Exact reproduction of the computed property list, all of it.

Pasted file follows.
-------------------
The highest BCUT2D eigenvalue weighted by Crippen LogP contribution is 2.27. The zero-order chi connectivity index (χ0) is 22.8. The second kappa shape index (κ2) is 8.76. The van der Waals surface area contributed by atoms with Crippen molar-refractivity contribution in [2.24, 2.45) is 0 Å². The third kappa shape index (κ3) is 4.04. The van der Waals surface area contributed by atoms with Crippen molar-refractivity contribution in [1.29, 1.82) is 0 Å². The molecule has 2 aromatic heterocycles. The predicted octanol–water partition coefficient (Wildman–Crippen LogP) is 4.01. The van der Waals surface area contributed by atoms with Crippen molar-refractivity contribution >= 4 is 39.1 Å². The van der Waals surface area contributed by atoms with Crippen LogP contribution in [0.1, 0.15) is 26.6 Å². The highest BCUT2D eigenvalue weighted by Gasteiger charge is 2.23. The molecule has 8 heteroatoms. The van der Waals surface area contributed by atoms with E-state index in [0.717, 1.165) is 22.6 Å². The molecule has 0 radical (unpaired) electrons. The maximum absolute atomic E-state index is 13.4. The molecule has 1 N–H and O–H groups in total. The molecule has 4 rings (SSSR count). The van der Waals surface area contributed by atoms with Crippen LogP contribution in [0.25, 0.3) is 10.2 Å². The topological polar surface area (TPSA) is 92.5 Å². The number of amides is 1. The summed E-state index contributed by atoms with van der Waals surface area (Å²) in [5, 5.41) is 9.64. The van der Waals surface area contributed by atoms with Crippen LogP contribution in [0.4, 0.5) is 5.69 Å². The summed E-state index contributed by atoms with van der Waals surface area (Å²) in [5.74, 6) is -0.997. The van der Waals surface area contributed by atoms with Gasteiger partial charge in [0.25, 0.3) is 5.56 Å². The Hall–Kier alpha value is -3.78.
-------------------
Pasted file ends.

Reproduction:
The highest BCUT2D eigenvalue weighted by Crippen LogP contribution is 2.27. The zero-order chi connectivity index (χ0) is 22.8. The second kappa shape index (κ2) is 8.76. The van der Waals surface area contributed by atoms with Crippen molar-refractivity contribution in [2.24, 2.45) is 0 Å². The third kappa shape index (κ3) is 4.04. The van der Waals surface area contributed by atoms with Crippen molar-refractivity contribution in [1.29, 1.82) is 0 Å². The molecule has 2 aromatic heterocycles. The predicted octanol–water partition coefficient (Wildman–Crippen LogP) is 4.01. The van der Waals surface area contributed by atoms with Crippen molar-refractivity contribution >= 4 is 39.1 Å². The van der Waals surface area contributed by atoms with Crippen LogP contribution in [0.1, 0.15) is 26.6 Å². The highest BCUT2D eigenvalue weighted by Gasteiger charge is 2.23. The molecule has 8 heteroatoms. The van der Waals surface area contributed by atoms with E-state index in [0.717, 1.165) is 22.6 Å². The molecule has 0 radical (unpaired) electrons. The maximum absolute atomic E-state index is 13.4. The molecule has 1 N–H and O–H groups in total. The molecule has 4 rings (SSSR count). The van der Waals surface area contributed by atoms with Crippen LogP contribution in [0.25, 0.3) is 10.2 Å². The topological polar surface area (TPSA) is 92.5 Å². The number of amides is 1. The summed E-state index contributed by atoms with van der Waals surface area (Å²) in [5, 5.41) is 9.64. The van der Waals surface area contributed by atoms with Crippen LogP contribution in [0.4, 0.5) is 5.69 Å². The summed E-state index contributed by atoms with van der Waals surface area (Å²) in [5.74, 6) is -0.997. The van der Waals surface area contributed by atoms with Gasteiger partial charge in [0.25, 0.3) is 5.56 Å². The Hall–Kier alpha value is -3.78.